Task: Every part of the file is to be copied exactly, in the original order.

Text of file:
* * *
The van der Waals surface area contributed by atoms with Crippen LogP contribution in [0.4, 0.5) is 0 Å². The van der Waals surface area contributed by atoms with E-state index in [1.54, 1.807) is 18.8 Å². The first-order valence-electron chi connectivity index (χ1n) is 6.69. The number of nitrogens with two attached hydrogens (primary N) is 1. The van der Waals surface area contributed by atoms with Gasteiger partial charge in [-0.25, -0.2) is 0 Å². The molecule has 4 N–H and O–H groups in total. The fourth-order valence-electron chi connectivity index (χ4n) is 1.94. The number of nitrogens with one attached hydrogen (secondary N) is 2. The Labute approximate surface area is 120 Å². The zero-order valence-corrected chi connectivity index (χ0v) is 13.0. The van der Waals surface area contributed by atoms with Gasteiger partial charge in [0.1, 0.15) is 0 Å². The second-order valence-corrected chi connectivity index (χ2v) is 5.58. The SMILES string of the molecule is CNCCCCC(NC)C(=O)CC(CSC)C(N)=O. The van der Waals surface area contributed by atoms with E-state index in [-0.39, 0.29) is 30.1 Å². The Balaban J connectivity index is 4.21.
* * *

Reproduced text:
The van der Waals surface area contributed by atoms with Crippen LogP contribution in [0.4, 0.5) is 0 Å². The van der Waals surface area contributed by atoms with E-state index in [1.54, 1.807) is 18.8 Å². The first-order valence-electron chi connectivity index (χ1n) is 6.69. The number of nitrogens with two attached hydrogens (primary N) is 1. The van der Waals surface area contributed by atoms with Gasteiger partial charge in [-0.25, -0.2) is 0 Å². The molecule has 4 N–H and O–H groups in total. The fourth-order valence-electron chi connectivity index (χ4n) is 1.94. The number of nitrogens with one attached hydrogen (secondary N) is 2. The Labute approximate surface area is 120 Å². The zero-order valence-corrected chi connectivity index (χ0v) is 13.0. The van der Waals surface area contributed by atoms with Gasteiger partial charge in [0.1, 0.15) is 0 Å². The second-order valence-corrected chi connectivity index (χ2v) is 5.58. The SMILES string of the molecule is CNCCCCC(NC)C(=O)CC(CSC)C(N)=O. The van der Waals surface area contributed by atoms with E-state index in [-0.39, 0.29) is 30.1 Å². The Balaban J connectivity index is 4.21.